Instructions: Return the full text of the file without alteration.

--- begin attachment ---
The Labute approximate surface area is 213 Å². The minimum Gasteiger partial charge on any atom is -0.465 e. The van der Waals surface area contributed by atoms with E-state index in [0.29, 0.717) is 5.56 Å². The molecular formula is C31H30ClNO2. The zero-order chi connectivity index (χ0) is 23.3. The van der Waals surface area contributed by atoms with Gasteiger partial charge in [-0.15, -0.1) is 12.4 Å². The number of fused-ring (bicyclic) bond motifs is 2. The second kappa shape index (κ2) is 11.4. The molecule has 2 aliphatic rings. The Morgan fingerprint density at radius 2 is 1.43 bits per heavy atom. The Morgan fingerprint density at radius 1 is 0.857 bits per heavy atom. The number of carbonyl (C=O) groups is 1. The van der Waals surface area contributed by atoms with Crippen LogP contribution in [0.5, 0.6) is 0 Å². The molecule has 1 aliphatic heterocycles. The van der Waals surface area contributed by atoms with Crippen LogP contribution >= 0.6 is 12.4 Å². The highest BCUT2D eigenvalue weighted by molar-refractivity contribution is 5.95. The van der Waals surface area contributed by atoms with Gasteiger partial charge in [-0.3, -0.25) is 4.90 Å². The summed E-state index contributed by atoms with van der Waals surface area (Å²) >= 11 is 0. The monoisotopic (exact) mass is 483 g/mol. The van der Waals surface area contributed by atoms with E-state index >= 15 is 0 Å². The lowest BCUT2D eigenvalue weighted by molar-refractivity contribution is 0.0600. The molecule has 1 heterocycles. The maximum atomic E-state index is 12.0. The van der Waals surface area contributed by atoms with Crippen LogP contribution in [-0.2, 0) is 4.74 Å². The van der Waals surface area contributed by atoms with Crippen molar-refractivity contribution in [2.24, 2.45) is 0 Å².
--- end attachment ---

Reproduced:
The Labute approximate surface area is 213 Å². The minimum Gasteiger partial charge on any atom is -0.465 e. The van der Waals surface area contributed by atoms with E-state index in [0.29, 0.717) is 5.56 Å². The molecular formula is C31H30ClNO2. The zero-order chi connectivity index (χ0) is 23.3. The van der Waals surface area contributed by atoms with Gasteiger partial charge in [-0.15, -0.1) is 12.4 Å². The number of fused-ring (bicyclic) bond motifs is 2. The second kappa shape index (κ2) is 11.4. The molecule has 2 aliphatic rings. The Morgan fingerprint density at radius 2 is 1.43 bits per heavy atom. The Morgan fingerprint density at radius 1 is 0.857 bits per heavy atom. The number of carbonyl (C=O) groups is 1. The van der Waals surface area contributed by atoms with Crippen LogP contribution in [0.5, 0.6) is 0 Å². The molecule has 1 aliphatic heterocycles. The van der Waals surface area contributed by atoms with Crippen LogP contribution >= 0.6 is 12.4 Å². The highest BCUT2D eigenvalue weighted by molar-refractivity contribution is 5.95. The van der Waals surface area contributed by atoms with Gasteiger partial charge in [-0.3, -0.25) is 4.90 Å². The summed E-state index contributed by atoms with van der Waals surface area (Å²) >= 11 is 0. The monoisotopic (exact) mass is 483 g/mol. The van der Waals surface area contributed by atoms with E-state index >= 15 is 0 Å². The lowest BCUT2D eigenvalue weighted by molar-refractivity contribution is 0.0600. The molecule has 1 heterocycles. The maximum atomic E-state index is 12.0. The van der Waals surface area contributed by atoms with Crippen LogP contribution in [-0.2, 0) is 4.74 Å². The van der Waals surface area contributed by atoms with Crippen molar-refractivity contribution in [2.24, 2.45) is 0 Å².